The use of microplasmin (ocriplasmin; Jetrea, ThromboGenics) was evaluated in the Microplasmin for Children (MIC) trial for use in pediatric patients. The results are forthcoming.
Rochester, MI-The use of microplasmin (ocriplasmin; Jetrea, ThromboGenics), which was approved for use by the FDA in October 2012 for treatment of vitreomacular adhesions, was evaluated in the Microplasmin for Children (MIC) trial for use in pediatric patients. The results are forthcoming.
“Pharmacologic vitreolysis is a very interesting prospect for manipulating the vitreous and retina as a surgical adjunct or alone,” said Kimberly Dresner, MD, PhD, in commenting on this technology.
“The vitreous has characteristics that make it an ideal matrix for manipulation with enzymes in that it facilitates rapid diffusion of drugs, is mostly water, has relatively few molecular components, and is mostly acellular,” said Dr. Dresner, director, Ophthalmology Research Laboratory, Oakland University, William Beaumont School of Medicine, Rochester, MI. “In the vitreoretinal interface, adhesion between the posterior vitreous cortex and the internal limiting membrane is mediated by a ‘molecular glue.’ ”
The advent of recombinant plasmin proteins has facilitated ease of use of a product that does not have to be developed from a blood product in a laboratory and prepared specifically for each case. The structure of microplasmin is advantageous, in contrast to plasmin, in that it lacks the inactive kringle domains, is recombinant, and is a direct-acting thrombolytic; its smaller molecule allows better retinal penetration. Importantly, it can induce a posterior vitreous detachment (PVD) with one 62- or 125-µg injection.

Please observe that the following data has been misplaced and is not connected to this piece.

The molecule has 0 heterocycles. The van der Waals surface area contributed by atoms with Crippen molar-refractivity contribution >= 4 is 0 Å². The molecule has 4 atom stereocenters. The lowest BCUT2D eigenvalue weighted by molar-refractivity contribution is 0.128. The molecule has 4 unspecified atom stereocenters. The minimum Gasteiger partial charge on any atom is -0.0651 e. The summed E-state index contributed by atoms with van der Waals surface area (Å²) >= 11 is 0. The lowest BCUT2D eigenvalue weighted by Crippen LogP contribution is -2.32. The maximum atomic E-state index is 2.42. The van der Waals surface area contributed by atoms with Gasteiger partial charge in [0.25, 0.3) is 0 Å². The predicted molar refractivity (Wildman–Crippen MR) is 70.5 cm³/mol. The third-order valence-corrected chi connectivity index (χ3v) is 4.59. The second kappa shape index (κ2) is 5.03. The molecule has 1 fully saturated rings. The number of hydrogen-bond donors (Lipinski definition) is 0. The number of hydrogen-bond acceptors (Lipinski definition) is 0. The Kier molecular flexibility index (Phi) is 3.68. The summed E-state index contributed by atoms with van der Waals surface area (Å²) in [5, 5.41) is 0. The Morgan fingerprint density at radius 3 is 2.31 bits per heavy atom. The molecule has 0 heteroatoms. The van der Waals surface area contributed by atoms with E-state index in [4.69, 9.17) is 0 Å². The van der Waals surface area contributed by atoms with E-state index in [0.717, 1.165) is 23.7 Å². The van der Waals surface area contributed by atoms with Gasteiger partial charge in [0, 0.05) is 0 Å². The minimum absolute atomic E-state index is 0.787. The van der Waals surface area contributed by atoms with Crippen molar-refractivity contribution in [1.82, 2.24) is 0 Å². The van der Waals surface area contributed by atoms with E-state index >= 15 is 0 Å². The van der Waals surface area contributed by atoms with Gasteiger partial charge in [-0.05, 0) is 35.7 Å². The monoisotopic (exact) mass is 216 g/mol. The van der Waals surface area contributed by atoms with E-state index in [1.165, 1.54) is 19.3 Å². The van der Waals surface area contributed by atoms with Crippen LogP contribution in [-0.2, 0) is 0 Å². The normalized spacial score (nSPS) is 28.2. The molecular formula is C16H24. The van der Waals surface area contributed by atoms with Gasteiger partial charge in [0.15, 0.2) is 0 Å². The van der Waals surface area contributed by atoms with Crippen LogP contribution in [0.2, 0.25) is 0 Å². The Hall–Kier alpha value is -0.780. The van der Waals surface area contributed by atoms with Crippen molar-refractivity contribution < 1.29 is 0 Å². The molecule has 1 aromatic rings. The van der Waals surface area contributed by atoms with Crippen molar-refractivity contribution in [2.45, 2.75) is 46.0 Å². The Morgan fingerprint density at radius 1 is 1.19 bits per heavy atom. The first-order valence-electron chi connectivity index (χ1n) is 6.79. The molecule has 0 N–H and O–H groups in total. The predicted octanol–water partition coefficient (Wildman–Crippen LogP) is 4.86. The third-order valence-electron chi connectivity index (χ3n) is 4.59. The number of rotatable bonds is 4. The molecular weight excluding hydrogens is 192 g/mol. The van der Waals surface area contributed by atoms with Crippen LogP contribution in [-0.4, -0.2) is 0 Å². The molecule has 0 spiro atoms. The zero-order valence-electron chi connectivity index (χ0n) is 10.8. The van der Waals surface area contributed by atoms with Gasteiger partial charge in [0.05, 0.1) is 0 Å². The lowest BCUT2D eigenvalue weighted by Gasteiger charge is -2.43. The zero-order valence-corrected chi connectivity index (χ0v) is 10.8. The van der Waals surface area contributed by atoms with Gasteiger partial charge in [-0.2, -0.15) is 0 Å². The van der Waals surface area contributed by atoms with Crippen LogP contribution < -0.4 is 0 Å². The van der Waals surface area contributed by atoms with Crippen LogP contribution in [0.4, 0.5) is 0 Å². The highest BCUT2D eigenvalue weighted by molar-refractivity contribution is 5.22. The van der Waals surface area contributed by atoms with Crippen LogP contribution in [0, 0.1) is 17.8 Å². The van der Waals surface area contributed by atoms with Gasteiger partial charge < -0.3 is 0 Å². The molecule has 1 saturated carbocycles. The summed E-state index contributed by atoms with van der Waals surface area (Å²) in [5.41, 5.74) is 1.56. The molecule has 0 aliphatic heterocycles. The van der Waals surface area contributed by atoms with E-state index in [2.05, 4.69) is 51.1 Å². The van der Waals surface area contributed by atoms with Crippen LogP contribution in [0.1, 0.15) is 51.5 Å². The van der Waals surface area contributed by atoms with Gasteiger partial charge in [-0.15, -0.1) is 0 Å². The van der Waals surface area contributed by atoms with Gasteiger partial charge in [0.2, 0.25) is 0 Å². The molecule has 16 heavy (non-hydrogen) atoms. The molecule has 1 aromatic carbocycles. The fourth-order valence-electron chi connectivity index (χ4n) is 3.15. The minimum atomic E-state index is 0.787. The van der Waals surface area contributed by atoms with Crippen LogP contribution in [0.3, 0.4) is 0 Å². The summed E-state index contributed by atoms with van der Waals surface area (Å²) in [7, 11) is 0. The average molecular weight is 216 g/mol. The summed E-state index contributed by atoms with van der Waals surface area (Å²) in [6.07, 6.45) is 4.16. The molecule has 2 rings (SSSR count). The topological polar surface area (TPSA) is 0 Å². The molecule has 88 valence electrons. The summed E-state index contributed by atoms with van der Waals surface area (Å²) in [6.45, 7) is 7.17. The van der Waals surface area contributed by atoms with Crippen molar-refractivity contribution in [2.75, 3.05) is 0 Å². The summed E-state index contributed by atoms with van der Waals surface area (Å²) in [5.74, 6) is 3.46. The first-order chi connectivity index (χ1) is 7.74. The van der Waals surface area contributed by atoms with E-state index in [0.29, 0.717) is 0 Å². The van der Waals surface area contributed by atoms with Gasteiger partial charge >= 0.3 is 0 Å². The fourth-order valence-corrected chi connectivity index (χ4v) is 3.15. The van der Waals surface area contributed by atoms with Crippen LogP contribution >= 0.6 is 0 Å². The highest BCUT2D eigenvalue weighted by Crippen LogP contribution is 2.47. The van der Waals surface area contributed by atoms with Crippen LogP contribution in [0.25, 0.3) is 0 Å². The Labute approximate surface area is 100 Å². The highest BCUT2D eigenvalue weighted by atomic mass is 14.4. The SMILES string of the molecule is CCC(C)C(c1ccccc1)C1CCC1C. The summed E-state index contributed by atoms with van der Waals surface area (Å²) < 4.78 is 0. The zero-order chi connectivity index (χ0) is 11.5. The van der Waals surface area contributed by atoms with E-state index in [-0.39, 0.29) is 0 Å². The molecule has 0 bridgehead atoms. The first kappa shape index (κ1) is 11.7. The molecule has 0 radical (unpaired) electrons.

However, she emphasized that children’s eyes are substantially different from those of adults. Retinal surgeries fail in children because of the persistent attachment of the hyaloid to the retina.
The MIC trial, a phase II, randomized, placebo-controlled clinical study, evaluated the safety and efficacy of one injection (175-µg dose) of intravitreal microplasmin in infants and children (age 16 years and younger) with conditions such as tractional retinal detachment, rhegmatogenous retinal detachment, and congenital x-linked retinoschisis. A total of 24 children received either the study drug (n = 16) or a placebo injection (n = 8). All patients had attached vitreous in the posterior pole. Patients with early- or late-stage retinopathy of prematurity and those with unclear media were excluded. The surgeons assessed the efficacy of microplasmin at the time of surgery; the two main criteria were the level of the PVD and the degree of vitreous liquefaction.
The MIC enrollment has been completed and the data are being analyzed.
Dr. Dresner did not indicate any financial interest in this topic. This article is based on her presentation during Retina Subspecialty Day at the 2012 American Academy of Ophthalmology annual meeting.
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